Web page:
Bermuda’s role in serving up tennis to US
Bermuda's part in bringing tennis to the United States has been profiled in The New York Times.
Mary Ewing Outerbridge, born in America to Bermudian parents, discovered the game at her family's home on the island — and took the sport back with her to the US.
Her historic play was highlighted by the newspaper as part of its “Overlooked” series, designed to document the lives of women ignored in its obituary pages over the years in favour of white men.
Ms Outerbridge, born in Philadelphia in 1852 to wealthy Bermudians Alexander Ewing Outerbridge, first encountered tennis on the lawns of “Clermont” on the island.
The game had just been introduced to Bermuda by a British man, Thomas Middleton.
Ms Outerbridge was so impressed with the game that she took equipment, including racquets and a net, when she returned to America on board the SS Canima in 1874. But the move almost ended in failure because suspicious customs officials in New York impounded the equipment before they relented and released it.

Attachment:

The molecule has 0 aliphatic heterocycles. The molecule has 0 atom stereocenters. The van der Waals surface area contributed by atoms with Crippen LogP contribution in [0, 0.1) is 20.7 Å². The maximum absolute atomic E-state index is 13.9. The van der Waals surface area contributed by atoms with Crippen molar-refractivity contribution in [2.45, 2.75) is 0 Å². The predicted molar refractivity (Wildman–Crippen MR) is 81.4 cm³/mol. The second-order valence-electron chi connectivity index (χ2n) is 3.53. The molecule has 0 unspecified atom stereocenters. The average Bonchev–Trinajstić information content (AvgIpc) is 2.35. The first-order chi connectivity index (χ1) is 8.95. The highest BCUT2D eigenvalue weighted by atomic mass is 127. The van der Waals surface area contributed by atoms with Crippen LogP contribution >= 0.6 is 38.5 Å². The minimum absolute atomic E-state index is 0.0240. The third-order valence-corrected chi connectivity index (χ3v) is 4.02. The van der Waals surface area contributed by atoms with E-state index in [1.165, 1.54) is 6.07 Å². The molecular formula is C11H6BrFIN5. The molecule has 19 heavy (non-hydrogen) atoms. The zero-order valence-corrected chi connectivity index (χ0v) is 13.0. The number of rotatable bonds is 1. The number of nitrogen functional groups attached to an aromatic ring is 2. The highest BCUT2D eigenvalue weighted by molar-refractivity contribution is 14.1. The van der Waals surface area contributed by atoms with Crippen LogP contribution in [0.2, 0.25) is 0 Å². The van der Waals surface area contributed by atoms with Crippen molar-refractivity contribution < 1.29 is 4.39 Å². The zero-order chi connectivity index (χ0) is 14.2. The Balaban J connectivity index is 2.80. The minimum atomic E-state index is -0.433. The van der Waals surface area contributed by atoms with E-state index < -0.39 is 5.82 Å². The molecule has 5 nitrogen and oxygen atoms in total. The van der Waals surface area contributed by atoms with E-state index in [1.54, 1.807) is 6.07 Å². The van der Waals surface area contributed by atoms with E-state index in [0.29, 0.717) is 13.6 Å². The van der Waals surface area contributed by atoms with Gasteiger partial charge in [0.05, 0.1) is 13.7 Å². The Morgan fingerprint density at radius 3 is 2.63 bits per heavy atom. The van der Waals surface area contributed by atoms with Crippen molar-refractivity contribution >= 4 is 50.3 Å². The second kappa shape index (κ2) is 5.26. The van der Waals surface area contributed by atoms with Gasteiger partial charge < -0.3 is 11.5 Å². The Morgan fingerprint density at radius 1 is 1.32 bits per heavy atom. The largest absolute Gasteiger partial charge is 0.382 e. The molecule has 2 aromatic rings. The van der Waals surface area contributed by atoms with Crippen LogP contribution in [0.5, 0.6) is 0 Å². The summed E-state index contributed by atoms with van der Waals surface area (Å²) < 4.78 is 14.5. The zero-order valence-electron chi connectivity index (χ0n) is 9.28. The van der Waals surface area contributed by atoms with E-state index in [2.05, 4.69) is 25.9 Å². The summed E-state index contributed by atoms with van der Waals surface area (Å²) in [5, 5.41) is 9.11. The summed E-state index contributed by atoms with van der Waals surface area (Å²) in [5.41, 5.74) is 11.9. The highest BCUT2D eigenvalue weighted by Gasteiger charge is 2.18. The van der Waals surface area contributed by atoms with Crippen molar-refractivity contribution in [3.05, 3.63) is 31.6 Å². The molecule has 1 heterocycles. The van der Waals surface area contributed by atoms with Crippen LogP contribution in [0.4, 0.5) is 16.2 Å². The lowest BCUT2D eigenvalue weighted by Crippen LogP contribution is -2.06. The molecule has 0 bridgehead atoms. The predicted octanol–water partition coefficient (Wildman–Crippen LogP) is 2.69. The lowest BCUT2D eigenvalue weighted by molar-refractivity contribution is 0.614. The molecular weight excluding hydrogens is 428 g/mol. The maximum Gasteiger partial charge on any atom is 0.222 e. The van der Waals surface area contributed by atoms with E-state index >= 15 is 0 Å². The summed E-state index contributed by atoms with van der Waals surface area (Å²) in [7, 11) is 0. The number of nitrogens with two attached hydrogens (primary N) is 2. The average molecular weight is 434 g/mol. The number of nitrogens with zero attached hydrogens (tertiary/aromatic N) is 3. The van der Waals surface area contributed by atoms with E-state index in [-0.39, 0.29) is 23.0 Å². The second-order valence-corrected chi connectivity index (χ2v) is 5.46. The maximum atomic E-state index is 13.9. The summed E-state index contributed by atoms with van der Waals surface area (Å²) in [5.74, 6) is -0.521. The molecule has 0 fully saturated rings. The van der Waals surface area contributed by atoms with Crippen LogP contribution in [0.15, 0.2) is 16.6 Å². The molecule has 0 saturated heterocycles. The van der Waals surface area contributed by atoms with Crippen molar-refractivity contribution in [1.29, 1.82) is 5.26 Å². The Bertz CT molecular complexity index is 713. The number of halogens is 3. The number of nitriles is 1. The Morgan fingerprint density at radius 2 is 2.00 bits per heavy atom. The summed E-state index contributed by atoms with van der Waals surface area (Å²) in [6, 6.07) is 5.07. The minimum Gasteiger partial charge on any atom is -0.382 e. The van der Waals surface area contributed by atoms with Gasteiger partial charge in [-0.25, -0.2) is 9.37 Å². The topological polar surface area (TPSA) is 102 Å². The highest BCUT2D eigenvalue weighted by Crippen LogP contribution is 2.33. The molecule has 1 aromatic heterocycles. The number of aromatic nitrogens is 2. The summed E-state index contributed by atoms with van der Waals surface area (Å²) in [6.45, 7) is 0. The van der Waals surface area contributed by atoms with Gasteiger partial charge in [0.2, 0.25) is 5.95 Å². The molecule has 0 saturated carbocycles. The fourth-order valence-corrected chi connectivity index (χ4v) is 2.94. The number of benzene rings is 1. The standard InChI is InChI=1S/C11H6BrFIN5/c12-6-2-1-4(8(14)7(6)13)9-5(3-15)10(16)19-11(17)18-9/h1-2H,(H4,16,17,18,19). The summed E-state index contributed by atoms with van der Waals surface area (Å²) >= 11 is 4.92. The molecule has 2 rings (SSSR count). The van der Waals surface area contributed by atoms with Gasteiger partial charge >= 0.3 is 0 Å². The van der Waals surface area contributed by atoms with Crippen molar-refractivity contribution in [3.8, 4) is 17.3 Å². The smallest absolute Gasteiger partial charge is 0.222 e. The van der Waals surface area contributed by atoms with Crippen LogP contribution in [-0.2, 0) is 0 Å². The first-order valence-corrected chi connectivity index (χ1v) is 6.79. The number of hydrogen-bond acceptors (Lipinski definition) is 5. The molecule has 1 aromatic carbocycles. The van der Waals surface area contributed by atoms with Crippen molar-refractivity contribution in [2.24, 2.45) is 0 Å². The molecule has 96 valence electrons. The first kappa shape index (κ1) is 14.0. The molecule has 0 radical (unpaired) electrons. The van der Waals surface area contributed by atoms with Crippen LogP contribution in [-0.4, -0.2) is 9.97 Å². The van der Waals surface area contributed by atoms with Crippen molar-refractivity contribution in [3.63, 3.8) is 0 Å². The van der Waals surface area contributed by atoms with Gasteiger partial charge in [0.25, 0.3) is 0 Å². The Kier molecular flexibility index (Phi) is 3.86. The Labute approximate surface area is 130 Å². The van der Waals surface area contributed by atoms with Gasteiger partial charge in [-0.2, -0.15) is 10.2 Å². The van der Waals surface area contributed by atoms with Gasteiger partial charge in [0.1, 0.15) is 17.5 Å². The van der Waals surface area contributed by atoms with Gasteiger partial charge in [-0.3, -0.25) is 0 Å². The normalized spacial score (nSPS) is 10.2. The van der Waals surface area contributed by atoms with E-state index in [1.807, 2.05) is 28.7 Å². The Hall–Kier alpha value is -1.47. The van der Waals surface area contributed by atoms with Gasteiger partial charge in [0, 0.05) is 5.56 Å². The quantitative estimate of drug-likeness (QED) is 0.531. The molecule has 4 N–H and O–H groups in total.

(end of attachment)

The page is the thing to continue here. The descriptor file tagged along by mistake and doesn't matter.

Ms Outerbridge set up the first tennis court in the US on Staten Island, where the family had moved, with the help of her brother A. Grelius Outerbridge.
She hosted the first national tournament in 1880, but died in 1886, aged 34, a year before America's first championship game for women was held, according to the Times.
Tennis became a popular Bermudian sport and was promoted by businessman William Ernest Rudolf Joell, who is remembered by the WER Joell Stadium in Pembroke.
The Outerbridge family left another mark on New York, courtesy of Eugenius Harvey Outerbridge, another of Mary's brothers and the first chairman of the city's Port Authority.
His name is commemorated in the Outerbridge Crossing, which links Staten Island with Perth Amboy in New Jersey.